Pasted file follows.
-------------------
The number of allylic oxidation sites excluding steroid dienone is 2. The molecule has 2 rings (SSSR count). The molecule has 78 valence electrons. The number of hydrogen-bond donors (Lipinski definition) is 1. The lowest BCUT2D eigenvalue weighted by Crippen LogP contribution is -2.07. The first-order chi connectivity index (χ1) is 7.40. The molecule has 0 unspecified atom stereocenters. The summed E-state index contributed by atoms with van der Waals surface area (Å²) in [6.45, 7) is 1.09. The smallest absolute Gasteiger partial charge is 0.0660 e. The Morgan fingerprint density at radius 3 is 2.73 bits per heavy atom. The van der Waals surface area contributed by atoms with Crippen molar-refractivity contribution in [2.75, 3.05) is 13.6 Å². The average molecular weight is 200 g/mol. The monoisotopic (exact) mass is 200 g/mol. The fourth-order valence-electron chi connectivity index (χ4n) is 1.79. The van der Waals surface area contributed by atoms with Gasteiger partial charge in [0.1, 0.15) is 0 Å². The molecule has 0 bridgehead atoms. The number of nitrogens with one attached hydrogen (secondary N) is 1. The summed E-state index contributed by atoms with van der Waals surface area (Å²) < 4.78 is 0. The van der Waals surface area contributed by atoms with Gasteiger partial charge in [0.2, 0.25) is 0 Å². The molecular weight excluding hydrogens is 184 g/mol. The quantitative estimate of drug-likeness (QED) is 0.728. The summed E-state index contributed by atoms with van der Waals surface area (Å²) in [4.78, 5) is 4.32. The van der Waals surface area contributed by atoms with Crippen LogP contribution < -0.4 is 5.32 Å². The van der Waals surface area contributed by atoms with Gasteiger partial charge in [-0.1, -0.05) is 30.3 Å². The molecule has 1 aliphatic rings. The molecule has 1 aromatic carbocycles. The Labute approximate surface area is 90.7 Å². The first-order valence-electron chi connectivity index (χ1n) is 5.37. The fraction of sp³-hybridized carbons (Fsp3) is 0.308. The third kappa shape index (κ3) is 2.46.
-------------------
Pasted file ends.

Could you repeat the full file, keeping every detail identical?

The number of allylic oxidation sites excluding steroid dienone is 2. The molecule has 2 rings (SSSR count). The molecule has 78 valence electrons. The number of hydrogen-bond donors (Lipinski definition) is 1. The lowest BCUT2D eigenvalue weighted by Crippen LogP contribution is -2.07. The first-order chi connectivity index (χ1) is 7.40. The molecule has 0 unspecified atom stereocenters. The summed E-state index contributed by atoms with van der Waals surface area (Å²) in [6.45, 7) is 1.09. The smallest absolute Gasteiger partial charge is 0.0660 e. The Morgan fingerprint density at radius 3 is 2.73 bits per heavy atom. The van der Waals surface area contributed by atoms with Crippen molar-refractivity contribution in [2.75, 3.05) is 13.6 Å². The average molecular weight is 200 g/mol. The monoisotopic (exact) mass is 200 g/mol. The fourth-order valence-electron chi connectivity index (χ4n) is 1.79. The van der Waals surface area contributed by atoms with Gasteiger partial charge in [0.1, 0.15) is 0 Å². The molecule has 0 bridgehead atoms. The number of nitrogens with one attached hydrogen (secondary N) is 1. The summed E-state index contributed by atoms with van der Waals surface area (Å²) < 4.78 is 0. The van der Waals surface area contributed by atoms with Gasteiger partial charge in [0.2, 0.25) is 0 Å². The molecular weight excluding hydrogens is 184 g/mol. The quantitative estimate of drug-likeness (QED) is 0.728. The summed E-state index contributed by atoms with van der Waals surface area (Å²) in [4.78, 5) is 4.32. The van der Waals surface area contributed by atoms with Crippen LogP contribution < -0.4 is 5.32 Å². The van der Waals surface area contributed by atoms with Gasteiger partial charge in [-0.1, -0.05) is 30.3 Å². The molecule has 1 aliphatic rings. The molecule has 1 aromatic carbocycles. The Labute approximate surface area is 90.7 Å². The first-order valence-electron chi connectivity index (χ1n) is 5.37. The fraction of sp³-hybridized carbons (Fsp3) is 0.308. The third kappa shape index (κ3) is 2.46.